This course introduces students to the systematic and scientific study of human cognition and behavior. While considering the psychologists and studies that have shaped the field, students explore and apply psychological theories, key concepts in the areas of the biological bases of behavior, sensation and perception, learning and cognition, developmental psychology, and treatments of psychological disorders. Students study psychological research methods throughout the course, including ethical considerations, as they evaluate claims and evidence and effectively communicate ideas. This is an high-level course that will require strong reading and writing skills. Students will have the option at the end of the course to take the AP-Advanced Placement exam. Interested students will need to submit an application and interview with the course instructors prior to admission.

Introduction to Public Health

Instructor: Department Staff

Prerequisites: None

Open to students in the following grades: 11,12

Fall Semester

Through health and wellness courses during their freshman and sophomore years, students have learned how to apply health concepts to their own personal well-being. Introduction to Public Health will focus on how to apply health concepts such as chemical health, reproductive health, and mental health to a community population. We will dive into how public health programs and practices have the opportunity to create systematic change in the well-being of communities. By the end of the semester, students will create a communication plan for educating the public on a health topic and how to change their behavior to be healthier as well as a public health program on a topic of their choice.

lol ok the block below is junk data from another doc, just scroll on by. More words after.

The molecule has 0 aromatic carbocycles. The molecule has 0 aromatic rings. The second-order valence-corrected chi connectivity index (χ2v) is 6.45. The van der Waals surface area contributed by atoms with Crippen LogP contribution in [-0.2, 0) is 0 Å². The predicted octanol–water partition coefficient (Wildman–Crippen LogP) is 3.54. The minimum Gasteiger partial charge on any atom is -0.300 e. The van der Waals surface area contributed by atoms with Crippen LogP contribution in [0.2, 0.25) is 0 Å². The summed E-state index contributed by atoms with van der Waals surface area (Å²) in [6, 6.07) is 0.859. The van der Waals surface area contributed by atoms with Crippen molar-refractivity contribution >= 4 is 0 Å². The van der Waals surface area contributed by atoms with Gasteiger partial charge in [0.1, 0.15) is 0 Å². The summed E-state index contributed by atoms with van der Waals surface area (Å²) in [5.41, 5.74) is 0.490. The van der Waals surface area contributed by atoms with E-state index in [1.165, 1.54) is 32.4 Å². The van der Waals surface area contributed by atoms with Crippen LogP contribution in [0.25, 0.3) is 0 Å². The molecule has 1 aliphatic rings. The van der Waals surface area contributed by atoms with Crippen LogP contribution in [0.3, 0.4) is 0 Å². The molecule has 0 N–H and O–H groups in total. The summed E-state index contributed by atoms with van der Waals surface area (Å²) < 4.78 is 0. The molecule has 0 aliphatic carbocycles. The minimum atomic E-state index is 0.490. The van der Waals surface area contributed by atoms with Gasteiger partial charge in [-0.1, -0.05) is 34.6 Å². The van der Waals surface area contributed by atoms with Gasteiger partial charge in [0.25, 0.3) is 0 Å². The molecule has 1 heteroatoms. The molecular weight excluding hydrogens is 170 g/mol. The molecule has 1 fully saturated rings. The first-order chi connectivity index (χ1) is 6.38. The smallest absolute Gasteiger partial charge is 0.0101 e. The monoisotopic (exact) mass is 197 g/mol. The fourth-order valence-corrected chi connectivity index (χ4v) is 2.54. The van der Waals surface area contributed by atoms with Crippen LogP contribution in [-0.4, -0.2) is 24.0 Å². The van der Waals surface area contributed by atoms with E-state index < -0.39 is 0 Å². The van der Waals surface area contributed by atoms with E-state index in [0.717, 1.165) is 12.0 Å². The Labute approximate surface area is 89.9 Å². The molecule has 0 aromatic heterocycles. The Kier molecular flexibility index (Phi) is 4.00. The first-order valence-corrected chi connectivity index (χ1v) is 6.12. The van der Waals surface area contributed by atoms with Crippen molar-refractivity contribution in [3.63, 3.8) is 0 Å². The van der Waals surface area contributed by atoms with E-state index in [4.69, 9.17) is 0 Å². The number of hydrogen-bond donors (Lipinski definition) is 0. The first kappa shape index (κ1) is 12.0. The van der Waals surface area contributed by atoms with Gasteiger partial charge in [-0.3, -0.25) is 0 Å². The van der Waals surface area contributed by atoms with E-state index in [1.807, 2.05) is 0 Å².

Preference given to rising juniors who have an additional semester Wellness requirement.

Nutrition

Instructor: Department Staff

Prerequisites: None

Open to students in the following grades: 11, 12

Offered in the Fall and in the Spring

This course will provide students with the tools necessary to understand nutrition as it pertains to their lives. Through study of the physiological requirements and functions of the basic nutrients, students will explore various aspects of nutrition in a project-based context. Topic areas will include the influence of nutrition and diet on health, illness and sports performance. Students will also be investigating nutritional controversies faced by consumers, generational differences in nutrition requirements, and the range of nutritional standards and practices found in other cultures.

Peer Group

Instructor: Department Staff